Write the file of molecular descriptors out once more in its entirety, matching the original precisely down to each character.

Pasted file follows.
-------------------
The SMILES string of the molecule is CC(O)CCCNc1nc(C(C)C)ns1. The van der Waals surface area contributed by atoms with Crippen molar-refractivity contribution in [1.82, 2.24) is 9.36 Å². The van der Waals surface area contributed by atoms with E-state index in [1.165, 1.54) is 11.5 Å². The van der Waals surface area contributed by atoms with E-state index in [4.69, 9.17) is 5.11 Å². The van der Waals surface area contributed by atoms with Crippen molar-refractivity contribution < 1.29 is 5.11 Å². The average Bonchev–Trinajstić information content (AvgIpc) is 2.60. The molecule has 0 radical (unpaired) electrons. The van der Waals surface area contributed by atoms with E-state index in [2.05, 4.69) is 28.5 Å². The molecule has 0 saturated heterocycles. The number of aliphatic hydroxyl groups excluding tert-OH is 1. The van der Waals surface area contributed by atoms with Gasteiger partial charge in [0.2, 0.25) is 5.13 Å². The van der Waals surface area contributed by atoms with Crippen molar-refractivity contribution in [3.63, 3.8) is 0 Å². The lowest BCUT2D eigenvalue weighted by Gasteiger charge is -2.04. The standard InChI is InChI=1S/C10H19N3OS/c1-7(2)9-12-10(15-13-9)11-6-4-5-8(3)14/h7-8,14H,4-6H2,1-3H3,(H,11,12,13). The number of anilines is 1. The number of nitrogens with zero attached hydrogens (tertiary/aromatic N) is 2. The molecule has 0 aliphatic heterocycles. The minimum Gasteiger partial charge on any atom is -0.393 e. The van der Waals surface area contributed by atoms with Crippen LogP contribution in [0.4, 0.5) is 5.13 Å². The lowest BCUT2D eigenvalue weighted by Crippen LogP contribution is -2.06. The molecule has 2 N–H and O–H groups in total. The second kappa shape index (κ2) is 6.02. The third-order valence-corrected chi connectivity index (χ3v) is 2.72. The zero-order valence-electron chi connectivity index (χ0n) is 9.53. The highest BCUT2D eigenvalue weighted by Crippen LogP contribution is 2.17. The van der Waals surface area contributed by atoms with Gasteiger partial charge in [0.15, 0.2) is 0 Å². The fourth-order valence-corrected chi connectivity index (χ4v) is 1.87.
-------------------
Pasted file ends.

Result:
The SMILES string of the molecule is CC(O)CCCNc1nc(C(C)C)ns1. The van der Waals surface area contributed by atoms with Crippen molar-refractivity contribution in [1.82, 2.24) is 9.36 Å². The van der Waals surface area contributed by atoms with E-state index in [1.165, 1.54) is 11.5 Å². The van der Waals surface area contributed by atoms with E-state index in [4.69, 9.17) is 5.11 Å². The van der Waals surface area contributed by atoms with Crippen molar-refractivity contribution < 1.29 is 5.11 Å². The average Bonchev–Trinajstić information content (AvgIpc) is 2.60. The molecule has 0 radical (unpaired) electrons. The van der Waals surface area contributed by atoms with E-state index in [2.05, 4.69) is 28.5 Å². The molecule has 0 saturated heterocycles. The number of aliphatic hydroxyl groups excluding tert-OH is 1. The van der Waals surface area contributed by atoms with Gasteiger partial charge in [0.2, 0.25) is 5.13 Å². The van der Waals surface area contributed by atoms with Crippen molar-refractivity contribution in [3.63, 3.8) is 0 Å². The lowest BCUT2D eigenvalue weighted by Gasteiger charge is -2.04. The standard InChI is InChI=1S/C10H19N3OS/c1-7(2)9-12-10(15-13-9)11-6-4-5-8(3)14/h7-8,14H,4-6H2,1-3H3,(H,11,12,13). The number of anilines is 1. The number of nitrogens with zero attached hydrogens (tertiary/aromatic N) is 2. The molecule has 0 aliphatic heterocycles. The minimum Gasteiger partial charge on any atom is -0.393 e. The van der Waals surface area contributed by atoms with Crippen LogP contribution in [0.4, 0.5) is 5.13 Å². The lowest BCUT2D eigenvalue weighted by Crippen LogP contribution is -2.06. The molecule has 2 N–H and O–H groups in total. The second kappa shape index (κ2) is 6.02. The third-order valence-corrected chi connectivity index (χ3v) is 2.72. The zero-order valence-electron chi connectivity index (χ0n) is 9.53. The highest BCUT2D eigenvalue weighted by Crippen LogP contribution is 2.17. The van der Waals surface area contributed by atoms with Gasteiger partial charge in [0.15, 0.2) is 0 Å². The fourth-order valence-corrected chi connectivity index (χ4v) is 1.87.